For example, suppose you want to buy 1000 devices from a supplier. Each device costs $10, and the handling cost per order is $1. You want to find out how many units you should order at one time to minimize your total ordering costs.
The EOQ formula becomes:
EOQ = ($10 x 1000)/(10 + 1) + (1 x 10) = $9,990/11 + 10 = 873 units
So, in this case, we would order 873 units at one time to minimize our total ordering costs.
Why is Economic Order Quantity Important
The importance of economic order quantity (EOQ) can be seen in its ability to help buyers make informed decisions. Since the reduction in inventory costs outweighs any extra costs incurred through stockouts, this method provides decision-makers with a rational way to assess the profitability of stocking different amounts of inventory.
The benefits of economic order quantity are many, and these include:
- A broader selection of products: A company can offer a more comprehensive selection of products if it orders in bulk. This will help attract more customers and increase sales.
- Better inventory control: The company’s inventory can be controlled by ordering what is needed based on past sales trends. If there is any surplus after a certain period, it can be sold at a discount or donated to charity. It also helps avoid overstocking, resulting in wasted money due to spoilage or obsolescence (when an item becomes obsolete).
- Reduces the risk of running out of stock: The EOQ value tells you how many units should be ordered at one time so that there’s always enough stock on hand to meet customer demand without creating excess inventory. It reduces expediting costs associated with getting more products into your store quickly when needed.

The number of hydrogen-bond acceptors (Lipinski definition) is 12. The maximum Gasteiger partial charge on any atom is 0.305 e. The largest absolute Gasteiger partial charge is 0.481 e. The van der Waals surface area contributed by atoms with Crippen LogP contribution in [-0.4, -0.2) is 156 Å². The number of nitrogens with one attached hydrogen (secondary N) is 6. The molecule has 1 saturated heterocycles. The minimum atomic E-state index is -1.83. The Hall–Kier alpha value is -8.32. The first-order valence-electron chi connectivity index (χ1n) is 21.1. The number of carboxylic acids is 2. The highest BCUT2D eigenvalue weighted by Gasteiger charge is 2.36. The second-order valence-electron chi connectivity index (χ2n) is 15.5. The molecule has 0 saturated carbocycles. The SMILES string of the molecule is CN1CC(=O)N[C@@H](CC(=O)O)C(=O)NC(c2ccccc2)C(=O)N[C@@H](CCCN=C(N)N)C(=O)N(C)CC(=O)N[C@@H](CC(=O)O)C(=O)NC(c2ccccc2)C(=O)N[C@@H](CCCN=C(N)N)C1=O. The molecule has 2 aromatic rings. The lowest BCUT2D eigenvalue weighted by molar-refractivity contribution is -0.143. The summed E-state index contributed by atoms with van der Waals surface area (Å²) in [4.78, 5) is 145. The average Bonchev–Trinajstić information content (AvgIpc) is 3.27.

- Helps save on cost: Minimizes carrying costs and wasted space only by ordering what’s needed for immediate sales rather than purchasing extra units just in case they sell out quickly or unexpectedly.
Limitations of Economic Order Quantity
The key limitation of EOQ is that it does not consider any costs associated with the setup of a new production run. For example, if a company has to invest in new equipment or hire extra labor to start a new production run, EOQ will not consider this.
EOQ also does not consider the cost of carrying inventory. Since the goal is to minimize total inventory costs, companies will sometimes choose to carry more inventory than they need rather than incur the setup costs associated with starting a new production run.
EOQ also assumes that demand is constant and predictable over time. If demand varies significantly, many companies will use a technique called “average cost pricing” instead of EOQ because average cost pricing takes into account these fluctuations in demand by charging more per unit when demand is higher (and less per unit when demand is lower).
Yet another limitation of economic order quantity is that it doesn’t consider other factors, such as customer demand or competitor behavior. Therefore, it may not be able to optimize your overall business results if you are also considering other factors. Another limitation is that it only works for products that are sold in large quantities at a time.
Businesses have to deal with many challenges and make tough decisions every day. One of the most critical decisions a company must make is how much to order for stock. This is because if you order too little, you may be unable to keep up with customer demand or, worse, lose customers because of a lack of stock. On the other hand, if you order too much, you end up wasting a lot of money.